They are mentioned time and again by the ancient Greeks in both their history and mythology, going all the way back to Homer in approximately the 8th century B.C. They were described as formidable warriors who cut off one breast to be better archers (one wonders if being lopsided would affect their aim ;-)). They lived in women-only communities, taking lovers once a year solely for the purpose of procreation. These ferocious, independent, goddess-worshipping women were called the Amazons. Some of the most memorable Amazons from antiquity include Antiope, who the hero Theseus won during a raid and made his concubine (you can imagine how well that went over); Pentheselia, who met Achilles in battle during the Trojan War; and Myrina, Queen of the African Amazons. Their name has since been used through the ages to describe warrior…(more)
Bonus Quick Facts:
- When Burger King decided to expand their franchise to Australia, they encountered a little problem- there was already a chain of restaurants there called “Burger King.” This forced them to choose a different name and “Hungry Jack’s” is what they came up with. There are now just over 300 Hungry Jack’s in Australia.
- “Stadium” originally meant “a foot race” or “an ancient measure of length”, which was about a furlong or 1/8 of a Roman mile. The name was also affixed to any track that was one stadium in length. This eventually became any running track and, finally, as we use it today to refer to any large structure used for sporting events.
- James Casey, one of the founders of UPS, originally wanted the trucks to be yellow, instead of brown. He was eventually convinced to make them brown by Charlie Soderstrom. Soderstrom pointed out that yellow trucks would be impossible to keep clean. Railroad cars are often brown for this same reason.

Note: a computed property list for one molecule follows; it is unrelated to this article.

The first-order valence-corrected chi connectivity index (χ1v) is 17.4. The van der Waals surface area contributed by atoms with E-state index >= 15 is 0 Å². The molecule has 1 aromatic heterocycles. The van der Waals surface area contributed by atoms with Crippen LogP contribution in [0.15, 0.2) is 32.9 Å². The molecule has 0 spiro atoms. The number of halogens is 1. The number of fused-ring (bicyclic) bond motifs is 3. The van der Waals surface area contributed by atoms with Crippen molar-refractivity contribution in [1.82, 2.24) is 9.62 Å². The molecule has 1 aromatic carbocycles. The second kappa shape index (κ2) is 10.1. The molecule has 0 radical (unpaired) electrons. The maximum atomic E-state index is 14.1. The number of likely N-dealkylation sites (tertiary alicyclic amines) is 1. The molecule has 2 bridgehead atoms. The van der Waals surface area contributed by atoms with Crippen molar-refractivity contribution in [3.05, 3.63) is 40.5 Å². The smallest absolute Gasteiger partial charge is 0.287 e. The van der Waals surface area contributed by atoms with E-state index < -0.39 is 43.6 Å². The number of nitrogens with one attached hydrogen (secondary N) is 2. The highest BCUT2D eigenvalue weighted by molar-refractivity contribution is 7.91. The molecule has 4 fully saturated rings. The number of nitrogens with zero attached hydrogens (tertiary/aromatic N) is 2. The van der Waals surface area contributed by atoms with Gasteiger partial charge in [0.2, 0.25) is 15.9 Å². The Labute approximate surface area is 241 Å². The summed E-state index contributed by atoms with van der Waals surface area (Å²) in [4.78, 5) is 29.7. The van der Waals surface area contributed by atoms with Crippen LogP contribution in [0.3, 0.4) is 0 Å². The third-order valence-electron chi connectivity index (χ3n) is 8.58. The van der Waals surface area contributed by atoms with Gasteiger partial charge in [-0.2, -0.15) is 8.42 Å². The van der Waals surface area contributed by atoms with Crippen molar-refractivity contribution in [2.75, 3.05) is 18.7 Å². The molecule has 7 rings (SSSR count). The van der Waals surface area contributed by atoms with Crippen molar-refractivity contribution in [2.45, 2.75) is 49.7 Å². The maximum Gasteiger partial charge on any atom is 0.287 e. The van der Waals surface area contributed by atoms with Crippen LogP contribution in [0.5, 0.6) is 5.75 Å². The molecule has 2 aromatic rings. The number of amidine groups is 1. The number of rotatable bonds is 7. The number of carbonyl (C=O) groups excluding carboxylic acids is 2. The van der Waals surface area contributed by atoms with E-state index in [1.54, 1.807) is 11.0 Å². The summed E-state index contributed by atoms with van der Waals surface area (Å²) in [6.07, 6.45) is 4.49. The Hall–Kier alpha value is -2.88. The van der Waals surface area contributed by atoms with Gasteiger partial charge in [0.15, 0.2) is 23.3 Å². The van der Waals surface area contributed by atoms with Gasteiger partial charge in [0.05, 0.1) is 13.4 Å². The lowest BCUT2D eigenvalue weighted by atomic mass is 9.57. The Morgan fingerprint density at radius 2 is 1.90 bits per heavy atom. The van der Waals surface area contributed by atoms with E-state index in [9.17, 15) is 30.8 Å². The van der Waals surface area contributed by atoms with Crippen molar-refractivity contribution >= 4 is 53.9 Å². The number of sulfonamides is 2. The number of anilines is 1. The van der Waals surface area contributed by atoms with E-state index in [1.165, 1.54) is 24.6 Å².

- Wil Wheaton did the voices for various romulans in the 2009 movie Star Trek. This was kept a secret until fairly close to when the movie came out. In his own words: “JJ Abrams called me. It was an entertaining conversation; I couldn’t believe he wanted me to do work on his film, and he couldn’t believe that I wanted to do it. He asked me if I’d be interested in playing some Romulans, and I think I held my hand over the phone so he couldn’t hear me squeal in delight before I calmly told him that, yes, I thought I could do that. I don’t recall precisely why, but we agreed that it would be extra cool to keep it a secret until the heat death of the universe, an uncredited bit of awesome that only a handful of people in the world would know about … unless we told them. In fact, as far as I know, only a dozen people in the world knew about this until some meddling kids and their dog at Viacom found out about it this summer, and said we had to give me credit and stuff.”
- Bringing Up Baby in 1938 was the first film to use the word gay to mean homosexual. Cary Grant, in one scene, ended up having to wear a lady’s feathery robe. When another character asked about why he was wearing that, he responded an ad-libbed line “Because I just went gay.” At the time, mainstream audiences didn’t get the reference, so the line was thought popularly to have meant something to the effect of “I just decided to be carefree.”